‘However it must be said that with Mr Jamil’s failure to observe professional boundaries, which brought him to this hearing, it is correct that the panel warned him about his future behaviour.

‘The duration of the inquiry into these matters, being three years, has caused Mr Jamil and his family to be emotionally damaging, at a great deal financial of cost.’


Senior Tory attacks ‘perverse’ rules on grammar (selective) schools

Coalition education reforms that block the opening of wholly new grammar schools in England are “perverse”, a leading Tory backbencher warned today.

Graham Brady, chairman of the influential 1922 Committee, said he strongly endorsed plans to devolve power over state education away from civil servants towards local communities.

As many as 50 new “free schools” are due to open next month as state funded institutions run by parents’ groups and charities independent of local council control.

But he criticised existing rules that block new-style schools from staging admissions tests, despite powerful parental support for academic selection.

Mr Brady, the MP for Altrincham and Sale West, also claimed that attitudes towards grammar schools were stuck “in a time warp” and failed to appreciate the modern realities of a selective system.

The few grammar schools remaining in England are now seen as elitist and “ultra-selective” simply because so many parents are scrambling to secure places for their children, he added.

The comments, in an interview for the New Statesman magazine, come amid ongoing debate over academic selection in the state education system.

Currently, just 164 grammars remain in England after the majority of schools were converted into mixed-ability comprehensives in the 60s and 70s.

Labour introduced legislation in 1998 banning the opening of any more selective schools. In a controversial move, the change was endorsed by the Conservative front bench a decade later, prompting Mr Brady’s resignation as the then shadow Europe minister.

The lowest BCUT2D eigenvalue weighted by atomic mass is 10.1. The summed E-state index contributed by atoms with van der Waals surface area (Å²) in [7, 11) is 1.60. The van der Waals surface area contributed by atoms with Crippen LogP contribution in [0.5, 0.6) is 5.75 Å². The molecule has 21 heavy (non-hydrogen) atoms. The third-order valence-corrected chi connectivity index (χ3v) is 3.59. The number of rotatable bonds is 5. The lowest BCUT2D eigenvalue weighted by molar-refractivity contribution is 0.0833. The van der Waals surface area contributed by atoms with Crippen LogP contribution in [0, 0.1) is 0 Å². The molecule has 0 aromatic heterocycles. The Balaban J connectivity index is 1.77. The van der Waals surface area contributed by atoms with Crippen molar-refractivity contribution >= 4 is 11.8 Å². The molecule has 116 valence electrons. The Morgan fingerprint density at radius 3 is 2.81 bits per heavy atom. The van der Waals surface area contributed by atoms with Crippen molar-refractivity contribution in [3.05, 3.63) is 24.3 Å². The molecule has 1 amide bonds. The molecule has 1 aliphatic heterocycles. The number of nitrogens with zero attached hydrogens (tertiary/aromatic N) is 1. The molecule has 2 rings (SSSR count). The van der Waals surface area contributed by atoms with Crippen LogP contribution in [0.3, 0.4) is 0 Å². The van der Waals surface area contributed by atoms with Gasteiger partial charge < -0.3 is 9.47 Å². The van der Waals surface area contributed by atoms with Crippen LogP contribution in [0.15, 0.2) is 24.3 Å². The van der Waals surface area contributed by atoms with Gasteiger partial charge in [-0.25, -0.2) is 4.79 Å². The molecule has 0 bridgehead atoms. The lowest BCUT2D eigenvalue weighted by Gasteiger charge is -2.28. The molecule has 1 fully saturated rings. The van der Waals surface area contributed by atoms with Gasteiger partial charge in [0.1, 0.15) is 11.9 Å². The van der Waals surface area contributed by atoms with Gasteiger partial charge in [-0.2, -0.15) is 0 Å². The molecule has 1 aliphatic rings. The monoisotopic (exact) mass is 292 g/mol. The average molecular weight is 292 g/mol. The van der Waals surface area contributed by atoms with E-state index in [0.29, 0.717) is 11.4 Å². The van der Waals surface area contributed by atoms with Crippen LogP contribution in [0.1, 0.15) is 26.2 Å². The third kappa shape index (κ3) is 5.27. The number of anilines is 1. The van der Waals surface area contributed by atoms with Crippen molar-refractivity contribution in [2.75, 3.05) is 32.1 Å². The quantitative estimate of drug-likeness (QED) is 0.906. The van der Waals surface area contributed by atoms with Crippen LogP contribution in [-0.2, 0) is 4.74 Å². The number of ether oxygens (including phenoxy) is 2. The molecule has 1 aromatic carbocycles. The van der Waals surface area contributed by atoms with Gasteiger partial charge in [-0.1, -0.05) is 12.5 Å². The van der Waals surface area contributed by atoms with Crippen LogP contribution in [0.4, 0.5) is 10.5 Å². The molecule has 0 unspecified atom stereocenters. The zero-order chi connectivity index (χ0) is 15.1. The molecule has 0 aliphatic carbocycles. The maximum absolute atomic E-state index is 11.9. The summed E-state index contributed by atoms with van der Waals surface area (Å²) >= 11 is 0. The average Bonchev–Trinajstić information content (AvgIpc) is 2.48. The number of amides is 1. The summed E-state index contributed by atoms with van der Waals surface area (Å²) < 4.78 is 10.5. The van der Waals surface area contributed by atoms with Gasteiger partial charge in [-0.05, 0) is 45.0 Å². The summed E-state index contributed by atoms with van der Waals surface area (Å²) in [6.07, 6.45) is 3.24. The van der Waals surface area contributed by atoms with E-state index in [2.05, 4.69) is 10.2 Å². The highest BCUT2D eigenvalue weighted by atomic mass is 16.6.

In recent months, some councils have attempted to use loopholes in the schools admissions code to expand the number of grammar places – building “annexes” of existing schools in new towns several miles away.

But Mr Brady said this failed to go far enough as it still blocked any expansion in areas that failed to contain existing grammar schools. “You can select for a ballet school, or for a music college, but if you say, ‘We’d like a school that specialises in the more academic end of the scale,’ then that’s forbidden except in those places where it already exists,” he said.

He added: “The logic of what the government is doing with education – and I very strongly endorse it – is actually to transfer the power and the choice away from the government and give it far more genuinely to communities and parents to choose the kind of schools they want. “It’s in that context that it is more perverse than ever that the government then prohibits [one of the choices].”

In further comments, Mr Brady admitted that some of the few remaining grammar schools had been forced to become “ultra-selective” because of sheer competition for places among parents.

In parts of London, some grammar schools receive as many as 10 applications for every place.

“When there’s just the one grammar school with a population of 200,000 or half a million people seeking places at schools, [grammars] become ultra-selective,” he said.

He added: “The more I’ve been involved in the debate about the selective system, the more it becomes clear to me that, for a great many people discussing this issue, [they] are doing so in a time warp – they are debating the selective system as it was 40 years ago.”


Statin fanatic ignores issues of therapeutic compliance (discontinuing treatment)

It seems very easy to find people who have had bad side-effects from statins but clinical trials report very few side-effects. Why? Because people enrolled in clinical trials are embarrassed to tell the researchers that they have flushed the garbage down the toilet because they couldn’t tolerate it. “I’d rather risk a heart attack” is one comment I have head

Statins should be given to all over-50s, regardless of their health history, because they dramatically cut the risk of heart attacks and strokes in later life, one of the UK’s leading experts has said.

Currently statins are given only to high-risk patients, around eight million people, who have high cholesterol or have a risk of heart disease.

But there is ‘clear evidence’ that healthy people can also benefit based on their age alone, says Professor Sir Rory Collins.

He led the world’s largest study to investigate statins in the prevention of cardiovascular disease which proved that cutting levels of ‘bad’ LDL cholesterol in the blood saved lives.

The risk of having a major vascular event such as a heart attack is cut by one-fifth for each 1.0mmol/L (millimoles per litre) fall in LDL, whether in high or low risk patients.